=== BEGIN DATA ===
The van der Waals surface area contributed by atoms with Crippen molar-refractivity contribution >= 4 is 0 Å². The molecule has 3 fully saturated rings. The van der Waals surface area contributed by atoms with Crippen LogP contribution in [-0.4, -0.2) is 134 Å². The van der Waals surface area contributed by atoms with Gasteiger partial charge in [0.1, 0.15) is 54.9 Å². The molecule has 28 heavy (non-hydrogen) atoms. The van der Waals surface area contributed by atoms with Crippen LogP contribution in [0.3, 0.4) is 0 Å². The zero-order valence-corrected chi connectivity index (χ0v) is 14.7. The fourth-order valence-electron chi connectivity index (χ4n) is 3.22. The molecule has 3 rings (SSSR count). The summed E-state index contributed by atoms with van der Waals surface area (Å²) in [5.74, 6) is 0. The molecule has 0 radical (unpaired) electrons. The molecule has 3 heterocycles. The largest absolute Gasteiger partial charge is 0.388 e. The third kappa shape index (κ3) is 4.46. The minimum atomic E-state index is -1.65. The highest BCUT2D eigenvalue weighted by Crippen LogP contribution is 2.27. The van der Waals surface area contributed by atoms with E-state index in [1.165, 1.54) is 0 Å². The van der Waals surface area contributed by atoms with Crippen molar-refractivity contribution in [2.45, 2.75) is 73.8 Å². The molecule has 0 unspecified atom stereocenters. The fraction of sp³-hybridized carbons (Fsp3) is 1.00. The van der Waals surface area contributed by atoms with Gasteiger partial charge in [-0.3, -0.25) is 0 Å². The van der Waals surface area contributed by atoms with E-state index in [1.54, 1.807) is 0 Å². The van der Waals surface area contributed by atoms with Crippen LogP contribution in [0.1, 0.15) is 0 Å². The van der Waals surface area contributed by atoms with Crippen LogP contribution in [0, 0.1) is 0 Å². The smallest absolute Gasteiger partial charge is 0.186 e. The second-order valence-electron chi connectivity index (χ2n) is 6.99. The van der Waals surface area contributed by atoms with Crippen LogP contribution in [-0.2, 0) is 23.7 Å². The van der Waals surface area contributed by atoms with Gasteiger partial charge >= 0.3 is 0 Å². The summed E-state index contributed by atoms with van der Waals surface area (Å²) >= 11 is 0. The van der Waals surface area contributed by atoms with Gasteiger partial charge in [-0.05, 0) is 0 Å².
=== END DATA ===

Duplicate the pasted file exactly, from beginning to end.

The van der Waals surface area contributed by atoms with Crippen molar-refractivity contribution >= 4 is 0 Å². The molecule has 3 fully saturated rings. The van der Waals surface area contributed by atoms with Crippen LogP contribution in [-0.4, -0.2) is 134 Å². The van der Waals surface area contributed by atoms with Gasteiger partial charge in [0.1, 0.15) is 54.9 Å². The molecule has 28 heavy (non-hydrogen) atoms. The van der Waals surface area contributed by atoms with Crippen LogP contribution in [0.3, 0.4) is 0 Å². The zero-order valence-corrected chi connectivity index (χ0v) is 14.7. The fourth-order valence-electron chi connectivity index (χ4n) is 3.22. The molecule has 3 rings (SSSR count). The summed E-state index contributed by atoms with van der Waals surface area (Å²) in [5.74, 6) is 0. The molecule has 0 radical (unpaired) electrons. The molecule has 3 heterocycles. The largest absolute Gasteiger partial charge is 0.388 e. The third kappa shape index (κ3) is 4.46. The minimum atomic E-state index is -1.65. The highest BCUT2D eigenvalue weighted by Crippen LogP contribution is 2.27. The van der Waals surface area contributed by atoms with E-state index in [1.165, 1.54) is 0 Å². The van der Waals surface area contributed by atoms with Crippen molar-refractivity contribution in [2.45, 2.75) is 73.8 Å². The molecule has 0 unspecified atom stereocenters. The fraction of sp³-hybridized carbons (Fsp3) is 1.00. The van der Waals surface area contributed by atoms with Gasteiger partial charge in [-0.3, -0.25) is 0 Å². The van der Waals surface area contributed by atoms with E-state index in [1.54, 1.807) is 0 Å². The van der Waals surface area contributed by atoms with Crippen LogP contribution in [0.1, 0.15) is 0 Å². The van der Waals surface area contributed by atoms with Crippen LogP contribution in [0, 0.1) is 0 Å². The smallest absolute Gasteiger partial charge is 0.186 e. The second-order valence-electron chi connectivity index (χ2n) is 6.99. The van der Waals surface area contributed by atoms with Crippen LogP contribution in [-0.2, 0) is 23.7 Å². The van der Waals surface area contributed by atoms with Gasteiger partial charge >= 0.3 is 0 Å². The summed E-state index contributed by atoms with van der Waals surface area (Å²) >= 11 is 0. The van der Waals surface area contributed by atoms with Gasteiger partial charge in [-0.05, 0) is 0 Å².